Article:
The Devil’s Eye retains the folklorish elements of Bergman’s previous film The Virgin Spring and the associated bawdiness that can be found in those old classic folk takes, similarly exploited in Smiles of a Summer’s Night. The situation recounted in The Devil’s Eye has similar sense of theatricality, a morality tale of good against evil, virtue versus lust, but marvellously, at this stage in his career, Bergman is able to play on such archetypes with a greater degree of precision and insight into human nature and behaviour, particularly in the area of infidelity. The characters of Don Juan and Britt-Marie are not so black and white – both have their strengths and weaknesses. Don Juan has an impressive record of seduction that speaks for itself, but it is his vanity of course that has led to his downfall. Britt-Marie is certainly virtuous, but she isn’t innocent of an understanding of human nature, particularly in regards to the ways of men. Yet although fully aware of their vulnerabilities, deep down in their heart of hearts they both long to be fatally wounded by love.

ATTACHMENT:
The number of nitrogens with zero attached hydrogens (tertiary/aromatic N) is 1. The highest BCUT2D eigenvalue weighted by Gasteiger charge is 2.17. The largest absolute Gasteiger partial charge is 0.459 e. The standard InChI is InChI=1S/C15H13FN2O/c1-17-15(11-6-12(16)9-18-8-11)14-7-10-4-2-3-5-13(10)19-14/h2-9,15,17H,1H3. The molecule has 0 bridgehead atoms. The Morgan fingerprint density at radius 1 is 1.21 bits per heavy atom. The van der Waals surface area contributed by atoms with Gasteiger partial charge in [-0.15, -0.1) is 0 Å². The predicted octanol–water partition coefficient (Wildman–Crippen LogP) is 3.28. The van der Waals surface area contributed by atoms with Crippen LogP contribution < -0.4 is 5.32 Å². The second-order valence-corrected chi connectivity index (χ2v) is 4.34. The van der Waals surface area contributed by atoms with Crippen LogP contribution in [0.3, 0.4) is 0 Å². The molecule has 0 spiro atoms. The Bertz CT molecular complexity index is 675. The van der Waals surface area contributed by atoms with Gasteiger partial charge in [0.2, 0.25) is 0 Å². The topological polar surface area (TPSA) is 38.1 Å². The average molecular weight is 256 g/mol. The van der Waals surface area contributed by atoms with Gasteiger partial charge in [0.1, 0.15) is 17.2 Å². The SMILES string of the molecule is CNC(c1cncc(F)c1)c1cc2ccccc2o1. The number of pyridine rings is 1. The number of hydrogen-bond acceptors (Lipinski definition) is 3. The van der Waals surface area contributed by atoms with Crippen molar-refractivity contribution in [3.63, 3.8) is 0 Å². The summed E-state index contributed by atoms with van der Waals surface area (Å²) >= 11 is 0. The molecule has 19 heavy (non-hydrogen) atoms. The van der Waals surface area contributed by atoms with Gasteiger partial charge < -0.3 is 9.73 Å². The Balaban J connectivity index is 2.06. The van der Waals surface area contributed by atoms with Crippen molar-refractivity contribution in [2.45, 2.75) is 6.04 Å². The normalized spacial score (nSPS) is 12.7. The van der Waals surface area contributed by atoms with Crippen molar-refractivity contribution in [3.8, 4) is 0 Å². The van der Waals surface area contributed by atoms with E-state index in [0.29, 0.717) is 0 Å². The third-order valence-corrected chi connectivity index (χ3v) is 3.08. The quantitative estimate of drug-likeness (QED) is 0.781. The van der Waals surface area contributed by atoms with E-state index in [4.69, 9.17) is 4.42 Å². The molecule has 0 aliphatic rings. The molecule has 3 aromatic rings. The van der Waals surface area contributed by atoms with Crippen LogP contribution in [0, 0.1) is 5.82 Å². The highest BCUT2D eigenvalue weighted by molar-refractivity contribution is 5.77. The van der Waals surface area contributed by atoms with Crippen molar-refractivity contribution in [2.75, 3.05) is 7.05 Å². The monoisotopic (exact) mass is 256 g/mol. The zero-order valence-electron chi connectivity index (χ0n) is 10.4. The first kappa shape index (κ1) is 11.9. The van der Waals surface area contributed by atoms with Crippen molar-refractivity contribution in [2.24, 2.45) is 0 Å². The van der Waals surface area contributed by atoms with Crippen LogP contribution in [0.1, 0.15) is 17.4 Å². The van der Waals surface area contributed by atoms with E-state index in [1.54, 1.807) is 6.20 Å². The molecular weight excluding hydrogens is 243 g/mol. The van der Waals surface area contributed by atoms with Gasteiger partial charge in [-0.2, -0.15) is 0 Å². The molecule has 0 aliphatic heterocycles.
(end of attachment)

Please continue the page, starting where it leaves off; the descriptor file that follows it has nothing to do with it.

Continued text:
Not content with such an intense stand-off, Bergman balances this out with Pablo’s attempted seduction of the vicar’s wife Renata (Gertrud Fridh) – a struggle that doesn’t exist on the level of gaining the upper hand, of conquest or submission. Rather, it regards the tenderness of the touch of another person through lovemaking as a momentary reanimation of the senses, a reaffirmation and expression of one’s deepest, purest nature – the one thing to elevate human beings from the misery of our existence and the eternity of hell. Or perhaps it’s all just empty flattery that both sides are willing to believe, the man in order to get into the sack with a beautiful woman, the woman acting ostensibly out of compassion, perhaps does so to feel a sense of validation about her looks and charms not given to her by her husband.